Incidence and Contributing Factors of Anesthesia-Related Critical Events in Neurosurgery in a Tertiary Academic Hospital in a Developing Country: a Retrospective Study

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Ekanong Sutthipongkiat
Sasiphin Palanuphap
Manee Raksakietisak

Abstract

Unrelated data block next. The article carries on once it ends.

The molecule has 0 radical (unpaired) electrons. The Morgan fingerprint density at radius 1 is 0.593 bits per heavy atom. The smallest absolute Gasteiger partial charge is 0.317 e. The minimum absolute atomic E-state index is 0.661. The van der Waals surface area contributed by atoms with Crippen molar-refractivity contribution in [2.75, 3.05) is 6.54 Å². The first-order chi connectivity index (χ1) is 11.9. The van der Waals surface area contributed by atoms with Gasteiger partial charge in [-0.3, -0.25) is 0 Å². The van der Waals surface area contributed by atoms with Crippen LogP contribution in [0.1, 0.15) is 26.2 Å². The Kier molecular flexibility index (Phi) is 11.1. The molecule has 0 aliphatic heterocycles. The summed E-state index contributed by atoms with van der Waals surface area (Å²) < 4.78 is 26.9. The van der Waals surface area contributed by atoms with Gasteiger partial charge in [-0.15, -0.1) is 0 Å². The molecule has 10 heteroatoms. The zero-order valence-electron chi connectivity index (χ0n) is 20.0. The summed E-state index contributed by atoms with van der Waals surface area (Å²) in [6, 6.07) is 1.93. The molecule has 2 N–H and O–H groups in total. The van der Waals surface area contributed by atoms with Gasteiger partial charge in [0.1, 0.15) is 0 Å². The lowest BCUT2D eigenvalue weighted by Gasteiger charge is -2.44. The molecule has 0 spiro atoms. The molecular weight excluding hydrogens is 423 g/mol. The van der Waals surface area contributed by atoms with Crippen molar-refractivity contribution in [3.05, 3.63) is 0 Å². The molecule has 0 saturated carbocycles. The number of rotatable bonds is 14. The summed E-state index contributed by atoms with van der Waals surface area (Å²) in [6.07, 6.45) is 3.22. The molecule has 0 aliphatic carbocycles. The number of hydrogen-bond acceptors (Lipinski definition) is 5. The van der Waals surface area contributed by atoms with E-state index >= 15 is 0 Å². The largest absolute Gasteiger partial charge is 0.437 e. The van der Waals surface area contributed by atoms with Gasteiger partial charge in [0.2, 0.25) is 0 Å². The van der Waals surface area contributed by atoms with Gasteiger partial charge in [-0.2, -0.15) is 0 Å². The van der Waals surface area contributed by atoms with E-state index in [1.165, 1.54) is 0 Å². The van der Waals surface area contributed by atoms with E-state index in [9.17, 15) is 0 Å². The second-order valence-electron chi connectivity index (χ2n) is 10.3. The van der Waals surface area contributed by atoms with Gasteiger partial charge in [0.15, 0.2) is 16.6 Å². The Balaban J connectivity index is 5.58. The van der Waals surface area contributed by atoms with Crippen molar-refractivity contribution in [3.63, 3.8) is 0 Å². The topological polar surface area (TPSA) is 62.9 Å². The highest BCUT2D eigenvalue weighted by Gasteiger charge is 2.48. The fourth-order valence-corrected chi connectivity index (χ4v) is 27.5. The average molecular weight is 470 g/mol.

Background and aim: Neurosurgery is regarded as high-risk surgery due to comorbidities of patients, urgency and complexities of procedures. Mostly, reported complications were surgical-related complications. Very few studies reported anesthesia-related complications. This study aims to determine the incidence and contributing factors of anesthesia-related complications in neurosurgical unit. Methods: Total 12,418 patients of this retrospective study had neurosurgical procedures during 7 years (2014-2020). Every incident report would be extensively reviewed by 3 investigators to classify the contributing factors of complications together with severities and outcomes. The immediate (first 24 hours) and delayed (7 days) outcomes were recorded. The outcomes were classified as complete recovery, prolonged ventilation, prolonged hospital stay, vegetative state and death. The descriptive analysis was used for the outcome. Results: There were 214 incidents of 184 patients per 12,418 anesthetics or 1.7%. Top five complications were lip trauma (53 events, 28.8%), difficult intubation (36 events, 19.6%), reintubation (23 events, 12.5%), dental injury (18 events, 9.8%), esophageal intubation (15 events, 8.2%). Top three contributing factors were inexperience (38.4%), inappropriate decision (17.8%) and patient factor (15.5%). Major complications such as death, cardiac arrest, stroke and convulsion were found in 23 cases, mostly related to patient factor, surgical factor and inappropriate decision. Nearly half (n=91, 44%) had complete recovery during immediate postoperative period. Conclusion: Airway complications were the most anesthesia-related complications in neuroanesthesia and the most contributing factor was inexperienced trainee. Attention should be focused on improving in-training in airway management and developing protocols to minimize human and system errors.

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